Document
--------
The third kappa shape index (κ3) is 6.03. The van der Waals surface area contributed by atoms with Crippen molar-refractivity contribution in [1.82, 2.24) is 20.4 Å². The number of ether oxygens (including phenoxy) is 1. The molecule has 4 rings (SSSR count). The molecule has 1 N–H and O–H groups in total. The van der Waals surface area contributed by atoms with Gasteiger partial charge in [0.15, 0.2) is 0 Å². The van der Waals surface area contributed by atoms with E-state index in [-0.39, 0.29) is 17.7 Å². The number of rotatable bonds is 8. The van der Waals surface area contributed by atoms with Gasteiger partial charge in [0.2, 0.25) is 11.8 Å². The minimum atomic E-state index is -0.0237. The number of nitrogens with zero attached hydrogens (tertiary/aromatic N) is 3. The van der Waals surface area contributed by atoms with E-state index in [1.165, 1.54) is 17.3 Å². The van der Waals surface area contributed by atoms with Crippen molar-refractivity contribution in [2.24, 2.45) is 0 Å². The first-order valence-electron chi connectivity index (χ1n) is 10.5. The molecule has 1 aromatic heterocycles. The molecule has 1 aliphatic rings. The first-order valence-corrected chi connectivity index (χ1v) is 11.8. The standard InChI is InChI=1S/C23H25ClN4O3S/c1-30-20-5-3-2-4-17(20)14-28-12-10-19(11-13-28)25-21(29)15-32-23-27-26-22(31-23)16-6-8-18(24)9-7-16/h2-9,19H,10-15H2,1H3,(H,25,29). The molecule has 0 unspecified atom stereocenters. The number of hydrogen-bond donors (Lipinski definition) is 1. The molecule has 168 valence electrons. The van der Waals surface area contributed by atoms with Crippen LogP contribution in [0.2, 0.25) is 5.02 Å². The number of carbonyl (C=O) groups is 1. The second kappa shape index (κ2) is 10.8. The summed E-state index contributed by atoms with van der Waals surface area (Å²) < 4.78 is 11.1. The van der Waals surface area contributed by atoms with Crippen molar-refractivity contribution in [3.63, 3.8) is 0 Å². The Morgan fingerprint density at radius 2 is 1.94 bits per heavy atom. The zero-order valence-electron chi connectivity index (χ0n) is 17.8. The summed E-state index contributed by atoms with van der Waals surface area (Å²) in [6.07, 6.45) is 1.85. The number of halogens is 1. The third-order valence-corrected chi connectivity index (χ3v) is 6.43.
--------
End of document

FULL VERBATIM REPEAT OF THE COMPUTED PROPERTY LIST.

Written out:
The third kappa shape index (κ3) is 6.03. The van der Waals surface area contributed by atoms with Crippen molar-refractivity contribution in [1.82, 2.24) is 20.4 Å². The number of ether oxygens (including phenoxy) is 1. The molecule has 4 rings (SSSR count). The molecule has 1 N–H and O–H groups in total. The van der Waals surface area contributed by atoms with Gasteiger partial charge in [0.15, 0.2) is 0 Å². The van der Waals surface area contributed by atoms with E-state index in [-0.39, 0.29) is 17.7 Å². The number of rotatable bonds is 8. The van der Waals surface area contributed by atoms with Gasteiger partial charge in [0.2, 0.25) is 11.8 Å². The minimum atomic E-state index is -0.0237. The number of nitrogens with zero attached hydrogens (tertiary/aromatic N) is 3. The van der Waals surface area contributed by atoms with E-state index in [1.165, 1.54) is 17.3 Å². The van der Waals surface area contributed by atoms with Crippen molar-refractivity contribution in [2.24, 2.45) is 0 Å². The first-order valence-electron chi connectivity index (χ1n) is 10.5. The molecule has 1 aromatic heterocycles. The molecule has 1 aliphatic rings. The first-order valence-corrected chi connectivity index (χ1v) is 11.8. The standard InChI is InChI=1S/C23H25ClN4O3S/c1-30-20-5-3-2-4-17(20)14-28-12-10-19(11-13-28)25-21(29)15-32-23-27-26-22(31-23)16-6-8-18(24)9-7-16/h2-9,19H,10-15H2,1H3,(H,25,29). The molecule has 0 unspecified atom stereocenters. The number of hydrogen-bond donors (Lipinski definition) is 1. The molecule has 168 valence electrons. The van der Waals surface area contributed by atoms with Crippen LogP contribution in [0.2, 0.25) is 5.02 Å². The number of carbonyl (C=O) groups is 1. The second kappa shape index (κ2) is 10.8. The summed E-state index contributed by atoms with van der Waals surface area (Å²) < 4.78 is 11.1. The van der Waals surface area contributed by atoms with Crippen molar-refractivity contribution in [3.63, 3.8) is 0 Å². The Morgan fingerprint density at radius 2 is 1.94 bits per heavy atom. The zero-order valence-electron chi connectivity index (χ0n) is 17.8. The summed E-state index contributed by atoms with van der Waals surface area (Å²) in [6.07, 6.45) is 1.85. The number of halogens is 1. The third-order valence-corrected chi connectivity index (χ3v) is 6.43.